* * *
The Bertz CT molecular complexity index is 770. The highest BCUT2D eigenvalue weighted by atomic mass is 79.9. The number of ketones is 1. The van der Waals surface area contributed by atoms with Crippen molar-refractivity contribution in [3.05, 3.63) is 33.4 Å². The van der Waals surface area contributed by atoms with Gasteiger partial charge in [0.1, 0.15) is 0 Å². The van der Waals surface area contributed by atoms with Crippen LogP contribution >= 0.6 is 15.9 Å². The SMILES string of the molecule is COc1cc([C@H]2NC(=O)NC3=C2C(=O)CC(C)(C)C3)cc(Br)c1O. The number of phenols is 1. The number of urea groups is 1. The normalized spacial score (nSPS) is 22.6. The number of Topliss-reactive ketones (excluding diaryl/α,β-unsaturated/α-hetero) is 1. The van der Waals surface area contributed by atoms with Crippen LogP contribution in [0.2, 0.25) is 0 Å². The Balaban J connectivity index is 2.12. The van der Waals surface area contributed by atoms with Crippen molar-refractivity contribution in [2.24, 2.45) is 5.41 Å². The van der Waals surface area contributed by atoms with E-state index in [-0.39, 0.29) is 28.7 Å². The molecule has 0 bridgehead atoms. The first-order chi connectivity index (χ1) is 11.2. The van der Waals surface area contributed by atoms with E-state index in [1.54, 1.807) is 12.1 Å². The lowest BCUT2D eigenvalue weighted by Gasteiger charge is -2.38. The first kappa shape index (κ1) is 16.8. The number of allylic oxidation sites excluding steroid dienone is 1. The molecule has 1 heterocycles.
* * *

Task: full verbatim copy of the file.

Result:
The Bertz CT molecular complexity index is 770. The highest BCUT2D eigenvalue weighted by atomic mass is 79.9. The number of ketones is 1. The van der Waals surface area contributed by atoms with Crippen molar-refractivity contribution in [3.05, 3.63) is 33.4 Å². The van der Waals surface area contributed by atoms with Gasteiger partial charge in [0.1, 0.15) is 0 Å². The van der Waals surface area contributed by atoms with Crippen LogP contribution >= 0.6 is 15.9 Å². The SMILES string of the molecule is COc1cc([C@H]2NC(=O)NC3=C2C(=O)CC(C)(C)C3)cc(Br)c1O. The number of phenols is 1. The number of urea groups is 1. The normalized spacial score (nSPS) is 22.6. The number of Topliss-reactive ketones (excluding diaryl/α,β-unsaturated/α-hetero) is 1. The van der Waals surface area contributed by atoms with Crippen LogP contribution in [0.2, 0.25) is 0 Å². The Balaban J connectivity index is 2.12. The van der Waals surface area contributed by atoms with Crippen molar-refractivity contribution in [2.24, 2.45) is 5.41 Å². The van der Waals surface area contributed by atoms with E-state index in [-0.39, 0.29) is 28.7 Å². The molecule has 0 bridgehead atoms. The first-order chi connectivity index (χ1) is 11.2. The van der Waals surface area contributed by atoms with E-state index in [1.54, 1.807) is 12.1 Å². The lowest BCUT2D eigenvalue weighted by Gasteiger charge is -2.38. The first kappa shape index (κ1) is 16.8. The number of allylic oxidation sites excluding steroid dienone is 1. The molecule has 1 heterocycles.